The Prakruthi Kshethram farm has 20-odd varieties of jackfruit trees, 30 banana varieties, ten varieties of mango and is home to native cows and goats.
A retired couple in Kerala’s Palakkad district is celebrating their retirement together in a very unique manner – by growing a staggering variety of vegetables and fruits in their farm. “There are different ways to enjoy retired life. We wanted to make it special and peaceful so my husband and I decided to do cultivation in our plot,” says P Thankamani, who retired in 2005 as the principal of the Government Moyan Model Girls Higher Secondary School, Palakkad. Her husband A Narayanan retired as a Kerala State Road Transport Corporation bus conductor in 2002.
While still working, Thankamani and her husband purchased a 7.5-acre plot of land. In 2013, the duo started cultivation in the plot.
As Narayanan tells The Better India, “From childhood, I have been cultivating crops at my house. So before my retirement itself, I had made the decision to utilise my retirement for cultivation. Now I have different varieties of fruit trees, vegetables at my farm named ‘Prakruthi Kshethram’. In some more years, I will have far more varieties of plants at my farm.”
Bitter Beginnings on The Farm
Narayanan recalls, “The home where we stayed before 2013 was 30 kilometres from Palakkad town. Just to farm, we travelled there a lot – which is really far from our home. Travelling to the farm every day was not possible due to the distance. So twice or thrice a week we visited the farm. But then we noticed that some people were destroying our crops. So we decided to make a small shed for my wife and me. The shed has two rooms, a kitchen and a bedroom. We were more than happy to live there.”
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After the couple shifted to the farm, they installed cameras to check on intruders destroying the farm. The cameras seemed to have worked as a deterrent. After their installation, no one has tried to enter the farm or destroy the crops.
The couple has two daughters, Aarathi and Ardhra. Both are working abroad. “When they come to their hometown, they live with us in the shed. They are happy to be with us in the peaceful farm,” Narayanan adds.
An Abundant Variety on The Farm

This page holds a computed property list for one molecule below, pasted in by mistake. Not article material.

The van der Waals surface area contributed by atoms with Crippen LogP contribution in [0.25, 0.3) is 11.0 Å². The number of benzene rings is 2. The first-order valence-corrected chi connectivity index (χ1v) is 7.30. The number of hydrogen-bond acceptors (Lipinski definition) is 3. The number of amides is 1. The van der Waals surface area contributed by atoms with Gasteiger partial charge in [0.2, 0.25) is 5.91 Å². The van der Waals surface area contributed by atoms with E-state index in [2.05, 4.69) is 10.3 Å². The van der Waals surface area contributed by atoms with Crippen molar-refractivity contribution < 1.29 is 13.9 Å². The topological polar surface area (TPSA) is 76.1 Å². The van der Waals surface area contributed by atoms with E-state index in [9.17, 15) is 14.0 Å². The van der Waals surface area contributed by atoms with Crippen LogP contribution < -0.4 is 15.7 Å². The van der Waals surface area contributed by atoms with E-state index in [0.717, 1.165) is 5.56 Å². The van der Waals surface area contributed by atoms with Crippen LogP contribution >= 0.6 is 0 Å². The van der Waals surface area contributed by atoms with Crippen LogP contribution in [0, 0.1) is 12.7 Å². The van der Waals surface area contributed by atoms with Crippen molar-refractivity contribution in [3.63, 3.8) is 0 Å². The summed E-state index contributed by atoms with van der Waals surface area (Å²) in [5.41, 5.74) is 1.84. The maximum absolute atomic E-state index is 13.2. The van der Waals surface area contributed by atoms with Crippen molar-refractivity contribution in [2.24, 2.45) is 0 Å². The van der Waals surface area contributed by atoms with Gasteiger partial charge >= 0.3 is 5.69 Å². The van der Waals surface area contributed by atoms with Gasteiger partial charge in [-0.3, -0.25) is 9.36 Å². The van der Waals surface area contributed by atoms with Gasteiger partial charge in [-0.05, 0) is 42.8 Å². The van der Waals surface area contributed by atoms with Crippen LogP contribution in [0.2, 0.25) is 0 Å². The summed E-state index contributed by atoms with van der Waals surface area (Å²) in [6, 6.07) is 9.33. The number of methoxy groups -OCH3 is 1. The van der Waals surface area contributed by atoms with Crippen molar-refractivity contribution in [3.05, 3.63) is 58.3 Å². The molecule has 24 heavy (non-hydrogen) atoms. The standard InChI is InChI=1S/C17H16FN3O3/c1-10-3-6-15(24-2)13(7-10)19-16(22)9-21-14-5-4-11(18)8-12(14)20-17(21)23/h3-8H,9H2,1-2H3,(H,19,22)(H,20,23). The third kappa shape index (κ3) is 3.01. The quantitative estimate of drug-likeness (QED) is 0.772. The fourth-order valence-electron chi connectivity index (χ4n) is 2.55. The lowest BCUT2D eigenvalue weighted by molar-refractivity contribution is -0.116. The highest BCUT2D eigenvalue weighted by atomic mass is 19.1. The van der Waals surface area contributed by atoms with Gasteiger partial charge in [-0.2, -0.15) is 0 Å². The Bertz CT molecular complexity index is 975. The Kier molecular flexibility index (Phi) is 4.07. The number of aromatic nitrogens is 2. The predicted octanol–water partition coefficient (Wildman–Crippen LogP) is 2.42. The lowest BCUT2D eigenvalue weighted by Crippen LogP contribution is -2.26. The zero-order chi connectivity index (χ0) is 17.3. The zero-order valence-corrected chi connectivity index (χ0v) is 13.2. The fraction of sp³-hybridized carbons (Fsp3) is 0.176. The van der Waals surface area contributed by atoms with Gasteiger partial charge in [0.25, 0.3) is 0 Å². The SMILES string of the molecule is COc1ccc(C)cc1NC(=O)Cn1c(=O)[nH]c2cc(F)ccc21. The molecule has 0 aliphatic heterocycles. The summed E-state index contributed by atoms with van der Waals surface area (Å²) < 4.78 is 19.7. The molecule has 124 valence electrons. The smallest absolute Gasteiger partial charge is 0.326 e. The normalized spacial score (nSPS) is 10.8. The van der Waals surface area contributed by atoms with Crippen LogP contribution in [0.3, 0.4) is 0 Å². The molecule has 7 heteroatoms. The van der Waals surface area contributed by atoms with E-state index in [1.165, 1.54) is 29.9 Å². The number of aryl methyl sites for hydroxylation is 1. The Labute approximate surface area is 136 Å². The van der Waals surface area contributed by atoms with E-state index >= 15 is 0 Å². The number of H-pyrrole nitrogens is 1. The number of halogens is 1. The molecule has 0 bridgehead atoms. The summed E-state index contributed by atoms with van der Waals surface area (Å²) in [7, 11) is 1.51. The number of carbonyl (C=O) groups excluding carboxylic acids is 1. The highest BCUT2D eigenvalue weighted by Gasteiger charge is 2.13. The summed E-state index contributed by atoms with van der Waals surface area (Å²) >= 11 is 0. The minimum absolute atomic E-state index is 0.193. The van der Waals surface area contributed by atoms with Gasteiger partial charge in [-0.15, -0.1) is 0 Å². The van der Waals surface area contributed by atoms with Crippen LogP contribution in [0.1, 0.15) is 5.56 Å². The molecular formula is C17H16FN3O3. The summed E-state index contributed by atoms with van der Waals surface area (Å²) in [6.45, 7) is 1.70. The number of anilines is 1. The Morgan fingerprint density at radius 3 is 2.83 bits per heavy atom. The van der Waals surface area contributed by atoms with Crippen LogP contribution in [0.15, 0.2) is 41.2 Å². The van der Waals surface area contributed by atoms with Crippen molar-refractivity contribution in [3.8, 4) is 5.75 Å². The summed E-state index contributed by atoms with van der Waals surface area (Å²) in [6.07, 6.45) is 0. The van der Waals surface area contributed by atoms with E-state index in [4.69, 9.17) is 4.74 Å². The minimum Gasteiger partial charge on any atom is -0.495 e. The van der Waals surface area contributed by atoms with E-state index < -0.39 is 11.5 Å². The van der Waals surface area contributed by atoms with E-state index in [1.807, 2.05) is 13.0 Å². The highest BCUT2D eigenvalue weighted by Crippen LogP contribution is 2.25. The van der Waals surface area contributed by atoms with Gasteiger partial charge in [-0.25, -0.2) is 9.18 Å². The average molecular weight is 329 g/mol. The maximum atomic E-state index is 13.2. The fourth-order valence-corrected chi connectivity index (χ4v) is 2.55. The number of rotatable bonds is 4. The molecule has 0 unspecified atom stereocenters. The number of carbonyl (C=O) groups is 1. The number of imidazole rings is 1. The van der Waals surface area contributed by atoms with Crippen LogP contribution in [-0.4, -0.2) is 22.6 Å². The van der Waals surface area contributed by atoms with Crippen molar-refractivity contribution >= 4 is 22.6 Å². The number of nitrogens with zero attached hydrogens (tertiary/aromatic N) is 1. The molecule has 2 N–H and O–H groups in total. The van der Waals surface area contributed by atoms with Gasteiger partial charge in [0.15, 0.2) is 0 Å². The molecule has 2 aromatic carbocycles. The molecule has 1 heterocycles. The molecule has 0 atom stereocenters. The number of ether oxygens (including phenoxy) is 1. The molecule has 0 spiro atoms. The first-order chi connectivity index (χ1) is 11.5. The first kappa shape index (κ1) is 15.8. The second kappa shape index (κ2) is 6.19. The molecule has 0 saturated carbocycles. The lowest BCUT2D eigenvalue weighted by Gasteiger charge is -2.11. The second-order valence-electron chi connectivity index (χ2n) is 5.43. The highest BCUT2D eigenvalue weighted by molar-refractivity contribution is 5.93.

The farm has over 20 varieties of jackfruit trees including Vietnam Early, Chembarathi, Sugandha Varikka, Seedless Jack and Rose Varikka. It also features 30 varieties of banana including West Indian Cherry, White Apricot and Wood Apple. The farm also has mango, rose apple, dragon fruit and guava trees. It also grows star fruit, mangosteen and star fruit.
Narayanan adds, “I also have vegetables including tomato, beans, and pumpkin. The sapling of the vegetables and fruits were mainly collected from my friends who are staying in different parts of the state. Once they get some special or rare fruit seed, they give it to me as they know I will look after them. That is how I have varieties of plants on my farm. For example, I grow a bitter gourd which doesn’t taste bitter. ”
There are two helpers at the farm to help Narayanan and his wife. The 73-year-old adds that if there is more work on the farm then he hires more people when needed. Still, he says that most of the work is done by him and his wife.
Making Profits at a Bus Stand
Narayanam used to earn almost Rs 20,000 to Rs 45,000 every week by selling his produce. But the pandemic has changed the scenario and there has been a dip in income. However, he is confident that in some months things will be alright.
Jaiva Samrakshana Samithi’s members collect the organic vegetables and fruits from Narayanan’s farm and sell the produce on all Mondays near the KSRTC bus stand in Palakkad.
“I don’t prefer to sell my farm produce to unknown people. Those who want can collect it from the bus stand, or can come home and collect it from me,” he says.
Narayanan, who is also the president of the Jaiva Samrakshana Samithi, says that more than profits, he chose cultivation to feel relaxed. “At this age, there is no need for me to make money because I already have a good pension from the government. My wife also gets a good pension for our livelihood. Whatever we earn, we use it to buy more varieties of vegetables for the farm,” says Narayanan.
(Edited by Vinayak Hegde)